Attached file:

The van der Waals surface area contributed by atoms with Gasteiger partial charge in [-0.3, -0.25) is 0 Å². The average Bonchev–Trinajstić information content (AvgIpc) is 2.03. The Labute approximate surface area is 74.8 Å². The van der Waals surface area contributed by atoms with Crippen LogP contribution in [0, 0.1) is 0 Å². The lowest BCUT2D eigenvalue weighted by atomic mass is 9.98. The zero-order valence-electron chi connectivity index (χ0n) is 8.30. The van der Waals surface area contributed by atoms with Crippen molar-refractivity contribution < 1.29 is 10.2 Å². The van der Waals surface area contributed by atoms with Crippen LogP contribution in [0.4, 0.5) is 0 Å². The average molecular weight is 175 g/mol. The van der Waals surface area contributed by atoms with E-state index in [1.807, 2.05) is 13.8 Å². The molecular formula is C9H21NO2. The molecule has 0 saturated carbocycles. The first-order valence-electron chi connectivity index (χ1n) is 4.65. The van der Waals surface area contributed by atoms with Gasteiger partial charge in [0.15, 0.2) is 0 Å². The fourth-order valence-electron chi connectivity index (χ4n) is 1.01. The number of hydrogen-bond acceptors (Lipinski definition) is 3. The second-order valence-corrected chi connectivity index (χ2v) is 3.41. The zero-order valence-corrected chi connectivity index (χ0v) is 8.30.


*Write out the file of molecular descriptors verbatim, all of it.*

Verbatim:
The van der Waals surface area contributed by atoms with Gasteiger partial charge in [-0.3, -0.25) is 0 Å². The average Bonchev–Trinajstić information content (AvgIpc) is 2.03. The Labute approximate surface area is 74.8 Å². The van der Waals surface area contributed by atoms with Crippen LogP contribution in [0, 0.1) is 0 Å². The lowest BCUT2D eigenvalue weighted by atomic mass is 9.98. The zero-order valence-electron chi connectivity index (χ0n) is 8.30. The van der Waals surface area contributed by atoms with Crippen molar-refractivity contribution < 1.29 is 10.2 Å². The van der Waals surface area contributed by atoms with Crippen LogP contribution in [0.4, 0.5) is 0 Å². The average molecular weight is 175 g/mol. The van der Waals surface area contributed by atoms with E-state index in [1.807, 2.05) is 13.8 Å². The molecular formula is C9H21NO2. The molecule has 0 saturated carbocycles. The first-order valence-electron chi connectivity index (χ1n) is 4.65. The van der Waals surface area contributed by atoms with Gasteiger partial charge in [0.15, 0.2) is 0 Å². The fourth-order valence-electron chi connectivity index (χ4n) is 1.01. The number of hydrogen-bond acceptors (Lipinski definition) is 3. The second-order valence-corrected chi connectivity index (χ2v) is 3.41. The zero-order valence-corrected chi connectivity index (χ0v) is 8.30.